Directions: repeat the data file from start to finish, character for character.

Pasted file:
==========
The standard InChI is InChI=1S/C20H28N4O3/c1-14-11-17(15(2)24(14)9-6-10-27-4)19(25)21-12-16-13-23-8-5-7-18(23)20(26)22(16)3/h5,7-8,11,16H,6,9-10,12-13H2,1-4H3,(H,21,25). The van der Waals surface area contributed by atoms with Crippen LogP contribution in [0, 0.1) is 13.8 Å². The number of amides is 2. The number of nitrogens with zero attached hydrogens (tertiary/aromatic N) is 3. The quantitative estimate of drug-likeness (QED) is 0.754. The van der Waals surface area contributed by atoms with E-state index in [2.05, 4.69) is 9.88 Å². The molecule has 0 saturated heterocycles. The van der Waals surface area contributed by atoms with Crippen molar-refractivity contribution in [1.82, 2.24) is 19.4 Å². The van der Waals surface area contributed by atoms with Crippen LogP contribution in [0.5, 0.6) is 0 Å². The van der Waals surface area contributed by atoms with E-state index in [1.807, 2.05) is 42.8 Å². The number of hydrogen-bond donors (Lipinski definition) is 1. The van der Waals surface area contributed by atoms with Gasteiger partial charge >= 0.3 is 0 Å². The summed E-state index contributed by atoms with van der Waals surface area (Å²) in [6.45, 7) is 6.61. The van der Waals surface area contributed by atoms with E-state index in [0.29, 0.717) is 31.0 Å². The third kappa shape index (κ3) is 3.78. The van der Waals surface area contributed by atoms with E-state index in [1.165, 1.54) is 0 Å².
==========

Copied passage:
The standard InChI is InChI=1S/C20H28N4O3/c1-14-11-17(15(2)24(14)9-6-10-27-4)19(25)21-12-16-13-23-8-5-7-18(23)20(26)22(16)3/h5,7-8,11,16H,6,9-10,12-13H2,1-4H3,(H,21,25). The van der Waals surface area contributed by atoms with Crippen LogP contribution in [0, 0.1) is 13.8 Å². The number of amides is 2. The number of nitrogens with zero attached hydrogens (tertiary/aromatic N) is 3. The quantitative estimate of drug-likeness (QED) is 0.754. The van der Waals surface area contributed by atoms with E-state index in [2.05, 4.69) is 9.88 Å². The molecule has 0 saturated heterocycles. The van der Waals surface area contributed by atoms with Crippen molar-refractivity contribution in [1.82, 2.24) is 19.4 Å². The van der Waals surface area contributed by atoms with Crippen LogP contribution in [0.5, 0.6) is 0 Å². The van der Waals surface area contributed by atoms with E-state index in [1.807, 2.05) is 42.8 Å². The number of hydrogen-bond donors (Lipinski definition) is 1. The van der Waals surface area contributed by atoms with Gasteiger partial charge >= 0.3 is 0 Å². The summed E-state index contributed by atoms with van der Waals surface area (Å²) in [6.45, 7) is 6.61. The van der Waals surface area contributed by atoms with E-state index in [0.29, 0.717) is 31.0 Å². The third kappa shape index (κ3) is 3.78. The van der Waals surface area contributed by atoms with E-state index in [1.165, 1.54) is 0 Å².